The Latin American Intercultural Alliance (LAIA) celebrated women’s history month and recognized distinguished women from the NYC community – including The Courier’s very own Vicki Schneps.
The event was held on Saturday, March 19 at P.S. 69, located at 77-02 37th Avenue in Jackson Heights. New York State Senator Jose Peralta honored the women for their accomplishment and efforts in their respective communities.
“This is very important, not only for this organization, but also for us as a community,” Peralta said. “Women play a very important role in our lives – every day we need to recognize that women are the ones that give us balance.”
The women honored included Gloria B, DJ 93.1 Amor radio station; Marisol Gonzalez, independent producer; Carmen Velasquez, civil court judge; Nathaly Rubio-Torio, executive director of Voces Latinas; Frederica Jeffries, supervising assistant district attorney for special prosecutions for the Queens County District Attorney; Mariela Herring, Queens assistant district attorney; Victoria Schneps, publisher of The Queens Courier; and Zeta Guendsjian, entrepreneur.
“I am very happy to be one of the honorees and to have contributed to our community as a woman and as a civil court judge,” Velasquez said.
“We as women take on these enormous challenges and it is my honor to serve the communities of Queens,” Schneps said.
“Voces Latinas train the immigrant Latinas in the community to be the leaders, to connect other women to resources and be a support system,” Rubio-Torio said.
“Every day I see what is happening in this community and I try to do the best that I can and I hope I represent my community proudly,” said Herring. “I am honored to stand here with all my accomplished honorees – women who inspire us every day.”
LAIA is a non-profit organization that has promoted the integration of cultures in the New York City community and has offered, among others, Latin and belly dance, children’s art, crafts, and literature seminars.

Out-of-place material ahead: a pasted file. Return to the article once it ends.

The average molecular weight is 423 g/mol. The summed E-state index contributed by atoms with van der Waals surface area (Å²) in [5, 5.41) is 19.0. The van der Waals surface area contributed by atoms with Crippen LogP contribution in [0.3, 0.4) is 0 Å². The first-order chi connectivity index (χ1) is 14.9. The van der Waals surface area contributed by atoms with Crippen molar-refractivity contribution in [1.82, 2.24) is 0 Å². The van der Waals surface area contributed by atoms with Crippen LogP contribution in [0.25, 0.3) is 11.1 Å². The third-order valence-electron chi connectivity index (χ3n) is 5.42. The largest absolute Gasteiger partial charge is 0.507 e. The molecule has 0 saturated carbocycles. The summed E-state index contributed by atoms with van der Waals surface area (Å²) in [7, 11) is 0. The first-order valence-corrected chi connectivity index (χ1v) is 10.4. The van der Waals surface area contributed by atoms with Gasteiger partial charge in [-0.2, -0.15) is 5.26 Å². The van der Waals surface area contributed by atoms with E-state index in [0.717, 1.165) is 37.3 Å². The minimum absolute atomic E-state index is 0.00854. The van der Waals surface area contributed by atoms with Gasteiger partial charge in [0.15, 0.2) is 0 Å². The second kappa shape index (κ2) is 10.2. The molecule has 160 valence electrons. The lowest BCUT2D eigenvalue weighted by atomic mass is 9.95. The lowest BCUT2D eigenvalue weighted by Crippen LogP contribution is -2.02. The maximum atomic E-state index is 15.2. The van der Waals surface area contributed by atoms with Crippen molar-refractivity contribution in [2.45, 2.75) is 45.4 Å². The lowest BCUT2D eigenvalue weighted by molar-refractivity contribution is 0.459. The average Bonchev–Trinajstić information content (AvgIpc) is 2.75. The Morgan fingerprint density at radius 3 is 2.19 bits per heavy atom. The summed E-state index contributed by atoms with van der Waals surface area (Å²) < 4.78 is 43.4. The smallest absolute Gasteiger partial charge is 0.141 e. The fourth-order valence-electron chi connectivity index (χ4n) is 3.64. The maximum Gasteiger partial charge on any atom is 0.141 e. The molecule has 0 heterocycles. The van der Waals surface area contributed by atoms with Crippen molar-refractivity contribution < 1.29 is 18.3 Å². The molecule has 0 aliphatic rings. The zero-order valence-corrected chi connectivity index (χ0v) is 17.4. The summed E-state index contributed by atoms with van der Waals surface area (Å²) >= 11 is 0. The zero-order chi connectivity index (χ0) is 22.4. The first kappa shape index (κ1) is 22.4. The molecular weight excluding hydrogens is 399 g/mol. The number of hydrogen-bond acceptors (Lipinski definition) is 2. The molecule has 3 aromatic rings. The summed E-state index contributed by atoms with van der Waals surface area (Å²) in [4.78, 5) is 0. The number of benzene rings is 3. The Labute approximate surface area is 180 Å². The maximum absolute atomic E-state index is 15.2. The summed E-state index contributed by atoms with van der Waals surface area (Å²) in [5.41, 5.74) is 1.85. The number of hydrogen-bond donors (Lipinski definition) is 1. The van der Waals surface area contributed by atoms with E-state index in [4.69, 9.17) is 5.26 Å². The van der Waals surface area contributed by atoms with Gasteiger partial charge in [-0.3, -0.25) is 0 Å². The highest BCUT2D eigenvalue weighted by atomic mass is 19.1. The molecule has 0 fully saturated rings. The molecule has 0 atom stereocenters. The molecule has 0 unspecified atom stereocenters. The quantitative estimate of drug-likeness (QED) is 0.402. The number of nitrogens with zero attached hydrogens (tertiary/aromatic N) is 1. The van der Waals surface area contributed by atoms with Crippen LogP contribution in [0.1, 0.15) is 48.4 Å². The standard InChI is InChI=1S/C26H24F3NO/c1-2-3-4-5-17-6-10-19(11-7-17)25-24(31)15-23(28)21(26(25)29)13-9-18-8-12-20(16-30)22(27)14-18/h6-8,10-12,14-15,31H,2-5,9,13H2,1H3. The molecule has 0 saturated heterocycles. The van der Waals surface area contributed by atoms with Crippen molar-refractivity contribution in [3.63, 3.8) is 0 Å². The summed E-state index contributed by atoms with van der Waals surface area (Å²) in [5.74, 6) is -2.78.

Also presented was a magic show by David Moncada and the singing of the national anthem by Stephany Caray. The artistic agenda included the Colombian dance group Grupo Café by director Ana Gonzalez, choreographed South Asian dancers, and belly dancing by Amira Elaine with students.
The performances complimented the cultural diversity promoted by LAIA.
“We want to recognize those women who have worked hard to reach their goals and have become role models for all of us to follow and emulate, improving our lives in the process,” said Luz Amanda Giraldo, president of LAIA. “We also want to show that there are opportunities here and organizations that can help.”
Abby Drucker of Jackson Heights, an active member in the local democratic club, attended the event to show support.
“I am a baby boomer and grew up through the women’s movement and we have come to a certain point, but I don’t think we have come far enough,” said Dricker. “It’s very nice that there are award ceremonies for women, but on a day to day basis, I think we have so much more to do.”
An array of artwork was displayed at the event by the senior citizens from the Elmhurst-Jackson Heights Senior Center.
“The seniors have painted with heart and soul, and it is a great therapy for those who suffer from Alzheimer’s,” said Piedad Gerena, art director.
“It is very important that we have a women’s history month like this,” said Councilmember Daniel Dromm. “If you look at this list of people being honored here, from so many different professions, we see that when the door of possibility is opened, women can accomplish anything they want to do.”
For more information on LAIA, call 347-495-3794 or visit www.l-a-i-a.org.